Notes 5
Finance 5108
Learning Objectives
1. Understand the bounds for a stock option
2. Learn and be able to apply Put/call parity
3. The effects of dividends on the bounds of options and Put/call parity
4. Understand and be able to calculate the binomial model for the pricing of call
and put options using the one step and twostep model for the pricing of options
5. The relationship of volatility to u and d
6. The application of the model with a continuous dividend or for foreign currency
option evaluation
As we learned earlier the factors that affect the value of an option are the current
price of the underlying asset, the strike price of the option, and the dividends
expected during the life of the option. These affect the intrinsic value of the
option. The volatility of the underlying asset, the time to expiration, and the risk
free rate affect the time premium of the option.
Call price relationships. The price of a call must exceed or be equal to the current
market price minus the present value of the strike price. This can be shown to be
true if you have two portfolios. Portfolio A consists of the call option with the
strike price X and purchase a bond that matures at the expiration that has a
terminal value of X. The cost of this portfolio would be C
0
plus the present value
of the bond X e
rt
. Portfolio B would consist of owning the stock at a price of S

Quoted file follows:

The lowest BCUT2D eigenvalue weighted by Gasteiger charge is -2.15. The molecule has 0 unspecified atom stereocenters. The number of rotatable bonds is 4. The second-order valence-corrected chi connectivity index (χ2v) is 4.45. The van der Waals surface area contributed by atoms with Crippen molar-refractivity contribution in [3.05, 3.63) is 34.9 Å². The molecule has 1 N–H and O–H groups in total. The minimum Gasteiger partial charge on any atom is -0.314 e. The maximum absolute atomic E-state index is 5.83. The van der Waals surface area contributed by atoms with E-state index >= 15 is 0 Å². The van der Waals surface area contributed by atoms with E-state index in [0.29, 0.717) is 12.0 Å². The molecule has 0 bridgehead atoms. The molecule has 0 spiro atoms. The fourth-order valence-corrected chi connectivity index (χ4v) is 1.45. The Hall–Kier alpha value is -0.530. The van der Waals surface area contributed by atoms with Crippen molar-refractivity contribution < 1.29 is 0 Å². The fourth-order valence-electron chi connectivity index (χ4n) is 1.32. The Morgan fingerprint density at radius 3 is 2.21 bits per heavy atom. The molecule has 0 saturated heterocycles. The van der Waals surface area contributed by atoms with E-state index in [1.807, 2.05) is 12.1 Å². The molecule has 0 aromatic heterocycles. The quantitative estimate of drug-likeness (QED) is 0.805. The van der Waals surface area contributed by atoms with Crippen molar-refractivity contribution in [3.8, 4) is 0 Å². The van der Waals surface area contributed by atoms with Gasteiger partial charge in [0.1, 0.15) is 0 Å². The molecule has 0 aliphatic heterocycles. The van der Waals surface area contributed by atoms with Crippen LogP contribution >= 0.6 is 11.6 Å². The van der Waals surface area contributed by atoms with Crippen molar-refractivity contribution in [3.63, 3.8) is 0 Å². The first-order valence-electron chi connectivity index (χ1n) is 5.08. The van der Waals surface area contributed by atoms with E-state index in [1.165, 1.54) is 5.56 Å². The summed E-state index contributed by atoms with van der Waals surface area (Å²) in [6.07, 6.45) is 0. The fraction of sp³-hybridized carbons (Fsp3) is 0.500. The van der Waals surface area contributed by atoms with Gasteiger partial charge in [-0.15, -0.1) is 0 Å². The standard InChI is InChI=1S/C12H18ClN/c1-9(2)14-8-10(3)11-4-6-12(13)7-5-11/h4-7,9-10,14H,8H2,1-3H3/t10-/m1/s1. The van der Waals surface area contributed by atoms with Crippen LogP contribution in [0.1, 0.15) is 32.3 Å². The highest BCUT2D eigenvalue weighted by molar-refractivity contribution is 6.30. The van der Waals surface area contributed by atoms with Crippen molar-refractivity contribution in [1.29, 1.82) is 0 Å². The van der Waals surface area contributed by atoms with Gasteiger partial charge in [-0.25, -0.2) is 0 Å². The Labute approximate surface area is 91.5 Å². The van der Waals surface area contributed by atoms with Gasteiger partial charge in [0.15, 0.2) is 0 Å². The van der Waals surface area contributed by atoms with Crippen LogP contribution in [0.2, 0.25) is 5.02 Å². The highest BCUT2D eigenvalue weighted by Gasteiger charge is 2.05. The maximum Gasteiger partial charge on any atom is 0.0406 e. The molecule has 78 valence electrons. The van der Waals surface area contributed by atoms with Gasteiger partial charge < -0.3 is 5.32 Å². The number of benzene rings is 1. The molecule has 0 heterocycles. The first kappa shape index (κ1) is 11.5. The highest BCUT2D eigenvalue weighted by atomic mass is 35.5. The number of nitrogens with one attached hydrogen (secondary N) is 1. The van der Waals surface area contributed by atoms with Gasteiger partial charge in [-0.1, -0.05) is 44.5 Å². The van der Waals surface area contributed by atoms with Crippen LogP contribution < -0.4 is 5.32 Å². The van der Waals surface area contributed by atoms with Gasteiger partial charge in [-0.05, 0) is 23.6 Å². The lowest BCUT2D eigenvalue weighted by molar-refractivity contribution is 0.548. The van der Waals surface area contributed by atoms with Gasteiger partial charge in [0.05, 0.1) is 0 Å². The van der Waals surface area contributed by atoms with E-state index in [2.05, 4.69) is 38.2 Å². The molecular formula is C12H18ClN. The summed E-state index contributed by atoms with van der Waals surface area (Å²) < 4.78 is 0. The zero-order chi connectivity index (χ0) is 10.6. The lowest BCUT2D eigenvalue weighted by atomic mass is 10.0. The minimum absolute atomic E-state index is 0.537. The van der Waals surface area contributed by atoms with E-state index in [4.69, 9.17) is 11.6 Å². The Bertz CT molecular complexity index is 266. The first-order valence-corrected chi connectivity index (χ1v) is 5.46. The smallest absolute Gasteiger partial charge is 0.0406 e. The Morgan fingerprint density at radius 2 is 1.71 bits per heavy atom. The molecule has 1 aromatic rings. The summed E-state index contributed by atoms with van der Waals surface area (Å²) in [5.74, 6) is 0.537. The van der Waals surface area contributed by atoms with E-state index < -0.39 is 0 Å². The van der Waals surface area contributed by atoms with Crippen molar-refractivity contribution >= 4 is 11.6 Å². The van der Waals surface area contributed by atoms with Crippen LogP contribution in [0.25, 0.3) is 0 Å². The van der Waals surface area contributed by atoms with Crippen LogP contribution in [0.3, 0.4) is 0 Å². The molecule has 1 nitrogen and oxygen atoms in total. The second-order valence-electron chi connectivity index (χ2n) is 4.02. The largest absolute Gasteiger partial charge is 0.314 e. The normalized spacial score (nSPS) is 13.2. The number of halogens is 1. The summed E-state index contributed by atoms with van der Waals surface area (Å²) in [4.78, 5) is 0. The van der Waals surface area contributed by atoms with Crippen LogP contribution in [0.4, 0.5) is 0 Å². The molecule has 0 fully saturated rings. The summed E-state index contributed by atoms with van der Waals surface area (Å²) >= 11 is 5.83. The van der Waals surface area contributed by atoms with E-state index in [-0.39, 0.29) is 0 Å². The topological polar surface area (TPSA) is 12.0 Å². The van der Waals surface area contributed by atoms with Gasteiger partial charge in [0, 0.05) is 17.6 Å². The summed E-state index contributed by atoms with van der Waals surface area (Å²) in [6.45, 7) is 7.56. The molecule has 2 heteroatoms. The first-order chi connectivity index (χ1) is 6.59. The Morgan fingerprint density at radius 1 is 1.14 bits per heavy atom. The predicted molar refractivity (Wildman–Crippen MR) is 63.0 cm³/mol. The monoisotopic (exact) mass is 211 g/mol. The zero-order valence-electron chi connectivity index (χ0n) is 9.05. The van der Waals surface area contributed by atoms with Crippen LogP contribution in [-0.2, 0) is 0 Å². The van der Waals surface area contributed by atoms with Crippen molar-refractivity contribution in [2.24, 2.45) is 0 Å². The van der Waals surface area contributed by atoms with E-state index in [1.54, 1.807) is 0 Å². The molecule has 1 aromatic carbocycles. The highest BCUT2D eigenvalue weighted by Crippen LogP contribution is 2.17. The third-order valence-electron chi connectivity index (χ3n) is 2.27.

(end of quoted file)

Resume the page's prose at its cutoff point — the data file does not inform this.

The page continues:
0
. If
the price of the stock at expiration, S
T,
is greater than strike price, Portfolio A
would have a value of S
T
 X (the intrinsic value of the call plus the bond value X
(maturity value of the bond). The total is S
T
which is the value of the stock. On
the other hand if the stock price at expiration is less than the strike price, a
rational investor would let the call expire and the value of portfolio A would be X
or the strike price. Since the other component was a bond that matures at X.
Portfolio B would have the value of the stock. Since by definition in this state of
the world the X > S
T.
Now the question is which of the portfolio would you pay more for today? It is
obvious that the Portfolio A has a greater payoff when the market price of the
stock is less than the strike price of the call at expiration option and in any other
states the portfolios have equal value. Therefore the cost of Portfolio A should be
greater than Portfolio B or
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View Full DocumentSolving we can see the price of the call must be greater than the price of the
stock minus the present value of the strike price.
The same logic can be applied to a put option and the results would be
rT
0
0
P = Xe
 S
These establish the lower bound of a Call or Put option.
The upper bound for a
call option would be the stock price.
The upper bound for an put option would be
the present value of the strike price of the option.
Put/Call Parity
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 Fall '09
 Rader
 Finance, Derivatives, Options

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